Below are a few photos where I walk you through yoga sequences or āsanas that will not only help to de-stress the nervous system and calm your mind; these are known to strengthen the immune system and support the body in warding off illness. These are yoga poses that boost immunity.

The Padmāsana for practicing prānāyām stimulates our internal organs and helps balance our hormones. The rhythmic breathing cleanses our respiratory passages and consequently our lungs. The lungs as we all know, are responsible for extracting the oxygen out of the air and supplying it to our bodies; this process also involves removing the impurities in the air and detoxing our body and its organs. Fresh oxygen is very essential to the smooth functioning of all our body systems and hence also the immune system.

The rhythmic pattern of the breath and our focus on it also helps in creating a meditative ambiance in our mind. Meditation calms the mind, removes anxiety and assists body functions, allowing the immune system to stay alert.

The Vrikshasana: The importance of vrikshasana (tree pose) comes from the fact that you (the practitioner) has to learn to find his or her inner balance and synchronize it with the breath. This asana helps you to automatically clear your mind, because it requires a lot of focus to achieve and maintain.

The best time to practice this asana is the morning hours, under the sun. According to the theoretical significance, this asana helps you create a pyramid like shape that helps draw energy from the sun and distribute it equally across our body.

Sunlight is an essential element of life, and boosts our health and immunity naturally.

The Dhanurasana (Bow pose) is a great way to help your lungs get more oxygen. During this pose, the rib-cage gets stretched – opening the lungs and helping it increase it’s breathing capacity. As previously determined, there is a direct correlation between our breath and our immune system. Hence, doing this asana helps fortify the immune system automatically, besides improving your flexibility, reducing belly fat and stimulating the spinal cord.

The Ardha-matsyendra-asana stimulates the pancreas, the organ that produces insulin. Insulin, in turn, helps control our sugar; it regulates the metabolism of carbohydrates, fats and protein by promoting the absorption of glucose from the blood into liver, fat and skeletal muscle cells. Of course good health of our blood, liver and bones is very essential to having a strong immunity. Please remember our body is not just the sum of all its organs; but viewed from a yogic lens, our body is but one system, that requires a balance of all its organs & systems, including the immune system for optimal operation.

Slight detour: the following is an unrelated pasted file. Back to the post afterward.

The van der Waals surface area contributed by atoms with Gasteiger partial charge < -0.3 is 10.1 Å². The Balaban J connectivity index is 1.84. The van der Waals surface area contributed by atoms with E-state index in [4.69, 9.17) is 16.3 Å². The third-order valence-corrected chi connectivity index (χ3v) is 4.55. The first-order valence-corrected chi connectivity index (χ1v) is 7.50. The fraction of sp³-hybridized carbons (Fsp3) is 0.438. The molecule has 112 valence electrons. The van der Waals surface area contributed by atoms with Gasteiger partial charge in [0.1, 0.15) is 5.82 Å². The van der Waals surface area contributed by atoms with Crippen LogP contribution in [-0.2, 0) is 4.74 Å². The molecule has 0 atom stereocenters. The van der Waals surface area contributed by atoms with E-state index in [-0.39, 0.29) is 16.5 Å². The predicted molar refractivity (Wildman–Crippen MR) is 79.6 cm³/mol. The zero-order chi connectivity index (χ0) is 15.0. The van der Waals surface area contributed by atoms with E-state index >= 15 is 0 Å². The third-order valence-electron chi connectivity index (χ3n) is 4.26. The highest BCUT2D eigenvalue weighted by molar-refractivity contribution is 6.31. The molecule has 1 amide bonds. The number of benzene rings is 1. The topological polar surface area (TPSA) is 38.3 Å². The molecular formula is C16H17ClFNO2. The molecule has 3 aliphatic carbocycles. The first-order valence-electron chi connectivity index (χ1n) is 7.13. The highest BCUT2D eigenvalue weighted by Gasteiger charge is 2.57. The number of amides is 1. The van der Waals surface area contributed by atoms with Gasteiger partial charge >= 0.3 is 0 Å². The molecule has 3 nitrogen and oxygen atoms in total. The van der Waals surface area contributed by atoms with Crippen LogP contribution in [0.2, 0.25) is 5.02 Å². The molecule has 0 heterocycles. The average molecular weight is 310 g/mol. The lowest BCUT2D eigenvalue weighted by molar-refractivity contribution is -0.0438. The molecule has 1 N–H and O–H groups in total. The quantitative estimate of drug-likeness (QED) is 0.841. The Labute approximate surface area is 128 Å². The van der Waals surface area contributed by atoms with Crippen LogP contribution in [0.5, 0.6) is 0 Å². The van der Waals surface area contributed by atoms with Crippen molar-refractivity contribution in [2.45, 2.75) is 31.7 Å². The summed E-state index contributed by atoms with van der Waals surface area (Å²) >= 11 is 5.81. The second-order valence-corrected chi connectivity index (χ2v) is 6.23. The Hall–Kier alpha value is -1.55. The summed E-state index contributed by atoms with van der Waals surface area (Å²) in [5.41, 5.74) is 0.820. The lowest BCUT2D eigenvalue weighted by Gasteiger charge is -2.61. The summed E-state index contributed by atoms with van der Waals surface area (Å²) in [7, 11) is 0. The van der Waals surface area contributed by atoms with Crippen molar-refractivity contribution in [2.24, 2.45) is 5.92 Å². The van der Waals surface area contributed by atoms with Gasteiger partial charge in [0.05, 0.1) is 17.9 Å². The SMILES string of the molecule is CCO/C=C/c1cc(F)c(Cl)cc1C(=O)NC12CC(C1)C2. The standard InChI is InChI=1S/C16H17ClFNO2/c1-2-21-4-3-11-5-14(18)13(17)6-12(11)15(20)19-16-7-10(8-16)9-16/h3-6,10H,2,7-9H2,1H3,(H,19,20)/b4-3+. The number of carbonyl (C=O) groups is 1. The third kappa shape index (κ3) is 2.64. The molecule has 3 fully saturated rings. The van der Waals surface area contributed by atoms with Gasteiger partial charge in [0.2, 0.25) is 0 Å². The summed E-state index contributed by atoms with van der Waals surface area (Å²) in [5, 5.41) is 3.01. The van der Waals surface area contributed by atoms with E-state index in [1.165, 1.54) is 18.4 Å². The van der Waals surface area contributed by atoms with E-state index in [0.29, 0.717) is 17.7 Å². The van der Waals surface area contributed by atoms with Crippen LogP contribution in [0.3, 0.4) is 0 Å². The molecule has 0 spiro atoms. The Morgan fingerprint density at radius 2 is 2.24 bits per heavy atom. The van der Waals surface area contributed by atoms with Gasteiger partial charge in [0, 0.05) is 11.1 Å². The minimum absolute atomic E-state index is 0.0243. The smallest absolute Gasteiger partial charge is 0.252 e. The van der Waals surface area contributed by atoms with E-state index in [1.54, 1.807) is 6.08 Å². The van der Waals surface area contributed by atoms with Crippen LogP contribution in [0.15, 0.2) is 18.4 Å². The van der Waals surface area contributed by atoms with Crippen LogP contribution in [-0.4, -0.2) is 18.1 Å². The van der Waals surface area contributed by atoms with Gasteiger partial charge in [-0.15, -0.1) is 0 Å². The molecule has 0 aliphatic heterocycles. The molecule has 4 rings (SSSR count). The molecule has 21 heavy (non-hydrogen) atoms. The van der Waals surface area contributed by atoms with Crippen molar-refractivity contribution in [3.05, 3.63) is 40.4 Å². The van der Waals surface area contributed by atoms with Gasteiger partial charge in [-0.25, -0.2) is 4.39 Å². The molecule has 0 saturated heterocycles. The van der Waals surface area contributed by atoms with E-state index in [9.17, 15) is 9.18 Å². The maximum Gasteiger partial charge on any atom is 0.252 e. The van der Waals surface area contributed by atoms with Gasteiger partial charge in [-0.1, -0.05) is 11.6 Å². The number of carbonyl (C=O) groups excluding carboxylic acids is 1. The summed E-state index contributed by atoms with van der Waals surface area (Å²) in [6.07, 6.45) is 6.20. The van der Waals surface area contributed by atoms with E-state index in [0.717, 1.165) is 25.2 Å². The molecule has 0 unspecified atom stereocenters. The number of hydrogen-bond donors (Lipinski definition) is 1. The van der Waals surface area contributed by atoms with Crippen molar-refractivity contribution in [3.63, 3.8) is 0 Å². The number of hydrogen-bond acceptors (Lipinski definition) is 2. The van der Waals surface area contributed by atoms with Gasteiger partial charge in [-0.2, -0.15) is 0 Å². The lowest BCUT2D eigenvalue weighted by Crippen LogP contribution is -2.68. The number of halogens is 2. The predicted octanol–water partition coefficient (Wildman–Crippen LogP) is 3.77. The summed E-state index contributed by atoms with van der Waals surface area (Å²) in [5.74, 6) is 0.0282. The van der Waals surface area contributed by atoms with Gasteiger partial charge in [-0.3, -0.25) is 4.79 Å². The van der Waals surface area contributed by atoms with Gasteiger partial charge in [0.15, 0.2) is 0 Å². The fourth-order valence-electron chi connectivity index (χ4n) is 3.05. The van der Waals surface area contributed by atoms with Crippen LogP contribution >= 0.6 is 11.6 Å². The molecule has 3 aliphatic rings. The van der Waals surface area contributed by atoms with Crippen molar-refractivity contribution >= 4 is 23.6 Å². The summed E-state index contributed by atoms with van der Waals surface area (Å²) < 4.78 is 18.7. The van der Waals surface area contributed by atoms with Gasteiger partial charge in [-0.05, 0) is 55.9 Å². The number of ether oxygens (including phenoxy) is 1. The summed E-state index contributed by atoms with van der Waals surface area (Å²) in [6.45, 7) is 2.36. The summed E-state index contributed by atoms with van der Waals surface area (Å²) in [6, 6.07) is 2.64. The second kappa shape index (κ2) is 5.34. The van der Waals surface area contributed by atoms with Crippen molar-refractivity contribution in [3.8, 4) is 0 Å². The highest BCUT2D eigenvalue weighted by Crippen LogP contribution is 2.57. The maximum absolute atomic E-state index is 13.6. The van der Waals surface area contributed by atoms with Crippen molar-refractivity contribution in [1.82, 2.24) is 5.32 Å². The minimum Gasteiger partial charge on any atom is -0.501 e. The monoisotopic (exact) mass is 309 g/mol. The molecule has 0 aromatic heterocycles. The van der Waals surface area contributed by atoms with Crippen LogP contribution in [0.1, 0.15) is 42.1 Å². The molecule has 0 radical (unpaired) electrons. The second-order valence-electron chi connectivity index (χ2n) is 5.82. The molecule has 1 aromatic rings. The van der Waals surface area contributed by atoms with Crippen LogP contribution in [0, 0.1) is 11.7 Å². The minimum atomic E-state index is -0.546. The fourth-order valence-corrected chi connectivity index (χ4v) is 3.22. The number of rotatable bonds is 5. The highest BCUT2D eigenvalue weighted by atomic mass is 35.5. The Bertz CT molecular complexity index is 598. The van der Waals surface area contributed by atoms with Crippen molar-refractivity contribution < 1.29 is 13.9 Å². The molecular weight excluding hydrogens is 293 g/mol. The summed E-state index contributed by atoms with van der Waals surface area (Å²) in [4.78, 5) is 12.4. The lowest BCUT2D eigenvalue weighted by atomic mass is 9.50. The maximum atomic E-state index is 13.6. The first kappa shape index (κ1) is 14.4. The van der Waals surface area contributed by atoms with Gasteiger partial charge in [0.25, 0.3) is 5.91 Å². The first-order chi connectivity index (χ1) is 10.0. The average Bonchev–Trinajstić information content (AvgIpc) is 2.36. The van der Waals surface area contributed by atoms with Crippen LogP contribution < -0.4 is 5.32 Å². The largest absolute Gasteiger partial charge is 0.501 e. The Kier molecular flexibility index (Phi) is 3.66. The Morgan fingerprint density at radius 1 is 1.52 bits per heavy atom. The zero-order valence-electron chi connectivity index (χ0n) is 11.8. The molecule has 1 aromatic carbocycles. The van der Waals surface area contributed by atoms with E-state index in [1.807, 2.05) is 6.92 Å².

Last but by no means the least, I would like to mention that this asana helps people afflicted by diabetes, both type 1 and 2, manage their diabetes. And if you have diabetes, you already understand the direct connection between insulin, health, and the immune system.


Yoga is the path to balance and inner strength

CoVID-19 is a new type of coronavirus and the human immune system has been caught off-guard. As we all watch the figures roll in, we can roughly calculate that this ailment has had a fatality rate of roughly 6 to 8% so far. It has been said that about 80% of those who catch CoVID will experience only mild symptoms. These are mostly people whose metabolisms and immune-systems are in balance. Now, I will not claim that yoga is either a cure or a vaccine, but out of personal experience of working with a range of patients I can affirm with confidence that it helps the body build, maintain an optimal balance and functioning; and that will automatically translate into a healthy immune system. 

A strong immune system is of course an enviable asset especially at a time such as this.


Yoga mat? What’s that??
If you’re looking for the perfect mat to practice on at home, check out some eco-friendly recommendations in the Yoga-gear section of the website. A good yoga mat is a useful tool to help enhance your practice and postures, so yes, please do try to get yourself a mat on which you feel comfortable. However, please do not let the lack of a mat turn into an excuse for delaying practice and neglect strengthening your immunity. In the Covid era, the experience of weak supply chains is a stark reality that we may have to learn to live with for some time.

So, I am offering a few suggestions below that will assist you to begin your practice ASAP. A dedicated mat is a great tool when learning and practicing yoga, but remember: the purpose of yoga is to foster harmony in the body, mind, and environment; to be a system of increasing self-awareness and to decrease disease. The purpose of a yoga mat is consequently just to aid body awareness and regulation. A mat is therefore simply a rectangular piece of PVC or natural or recycled rubber, jute organic cotton or natural cotton; its main function is to provide proper traction and cushioning; to reduce the stress on your joints. It also increases your stability and prevents your body from slipping when it gets sweaty.


Alternate materials
So, keeping these points in mind you can find many alternate materials at home that will provide similar benefits as a yoga mat. Here are few tips to replace a mat when you do not have one nearby:

  • Beach Towels. They aren’t just for lounging by the pool!
  • Woven Blankets. Take those extra throw blankets out, fold them into a long rectangular and — voila!
  • A Grassy Lawn.
  • The Beach.
  • Carpet.
  • Grippy Socks.
  • A Bath Mat.
  • Wooden flooring

🕉 – Om: for health & in peace – 🕉

Himani